5 ways coronavirus is changing our viewing habits

What has changed in how people consume media, and what does it mean for advertisers?
25 March 2020
Family watching TV at home
andy brown

Chairman & CEO, Media Division

With many countries introducing full or partial lockdowns, millions of us are spending more time at home in order to slow the spread of coronavirus. Using data from Kantar’s currency audience measurement and advertising intelligence services, we have identified some short-term shifts in viewing behaviours across multiple markets and set out the implications for advertisers.

1. People are watching more TV during the crisis… particularly during weekdays

We are seeing higher TV viewing levels due to greater availability to view as people practice social distancing and self-isolation. In Spain, as the Spanish government announced a nationwide lockdown on Saturday 14 March, viewers spent 100 minutes longer watching TV compared to the previous Saturday (326 vs 225 mins). While we have seen significant increases in viewing in markets as diverse as Latin America (+9% across last week) and Philippines (+19%) while in Norway there was a 26% increase in viewing across the first two working days following the national lockdown.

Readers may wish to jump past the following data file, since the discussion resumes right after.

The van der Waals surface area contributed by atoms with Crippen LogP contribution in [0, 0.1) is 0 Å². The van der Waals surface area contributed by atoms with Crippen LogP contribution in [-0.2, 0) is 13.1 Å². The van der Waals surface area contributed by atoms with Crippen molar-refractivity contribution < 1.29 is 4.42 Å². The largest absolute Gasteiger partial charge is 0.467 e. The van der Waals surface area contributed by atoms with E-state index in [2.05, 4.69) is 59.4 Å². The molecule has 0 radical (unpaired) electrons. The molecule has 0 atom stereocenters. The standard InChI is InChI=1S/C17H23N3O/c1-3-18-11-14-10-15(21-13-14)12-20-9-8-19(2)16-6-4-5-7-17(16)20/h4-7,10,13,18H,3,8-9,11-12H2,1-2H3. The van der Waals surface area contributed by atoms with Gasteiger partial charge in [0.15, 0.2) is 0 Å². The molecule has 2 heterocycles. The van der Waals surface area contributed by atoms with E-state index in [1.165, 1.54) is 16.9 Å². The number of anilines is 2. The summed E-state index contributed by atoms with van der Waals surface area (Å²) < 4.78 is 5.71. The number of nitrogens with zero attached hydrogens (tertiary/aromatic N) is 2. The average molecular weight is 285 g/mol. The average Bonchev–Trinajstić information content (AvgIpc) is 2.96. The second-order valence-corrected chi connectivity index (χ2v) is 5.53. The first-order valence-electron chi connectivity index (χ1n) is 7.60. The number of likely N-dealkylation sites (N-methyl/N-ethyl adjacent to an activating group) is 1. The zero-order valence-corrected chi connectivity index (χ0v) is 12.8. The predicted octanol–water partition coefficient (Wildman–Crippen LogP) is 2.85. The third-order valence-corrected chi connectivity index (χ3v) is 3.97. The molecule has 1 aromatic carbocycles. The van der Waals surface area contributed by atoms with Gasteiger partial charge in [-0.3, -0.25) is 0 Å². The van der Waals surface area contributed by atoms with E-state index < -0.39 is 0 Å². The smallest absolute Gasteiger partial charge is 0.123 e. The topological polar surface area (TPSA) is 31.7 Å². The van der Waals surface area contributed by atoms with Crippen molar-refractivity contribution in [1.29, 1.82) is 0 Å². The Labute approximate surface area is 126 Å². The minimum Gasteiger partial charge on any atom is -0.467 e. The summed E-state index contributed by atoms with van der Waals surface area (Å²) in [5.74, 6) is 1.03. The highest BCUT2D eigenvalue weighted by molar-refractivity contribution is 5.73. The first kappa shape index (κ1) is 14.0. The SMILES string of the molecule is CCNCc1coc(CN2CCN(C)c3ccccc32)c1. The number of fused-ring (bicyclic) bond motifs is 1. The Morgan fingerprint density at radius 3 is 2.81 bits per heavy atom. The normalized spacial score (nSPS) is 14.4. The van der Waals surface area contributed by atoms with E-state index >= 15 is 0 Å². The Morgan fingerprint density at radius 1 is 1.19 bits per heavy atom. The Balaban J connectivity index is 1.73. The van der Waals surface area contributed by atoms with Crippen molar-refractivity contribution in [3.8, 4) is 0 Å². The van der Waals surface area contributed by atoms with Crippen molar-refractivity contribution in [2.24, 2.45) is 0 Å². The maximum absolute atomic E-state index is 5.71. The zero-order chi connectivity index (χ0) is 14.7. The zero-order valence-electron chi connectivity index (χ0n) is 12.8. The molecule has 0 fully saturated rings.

Other things being equal, this represents potentially greater value for advertisers as audience delivery should drive down cost per thousand rates – particularly in weekday daytime slots.

2. Younger audiences are driving the increase in viewing

With school closures, the increases in viewing among younger audiences are outpacing those of older audiences. In China*, viewing among children under 14 has risen 19% in the first 11 weeks of the year, with young adults 15-34 increasing 27%. For those over 65 the increase was 9% – still nearly two hours more TV viewing than the under 35s. Meanwhile, in Spain, average minutes viewed last week increased 80% among 13-24s throughout March, compared to 23% for the over 65s.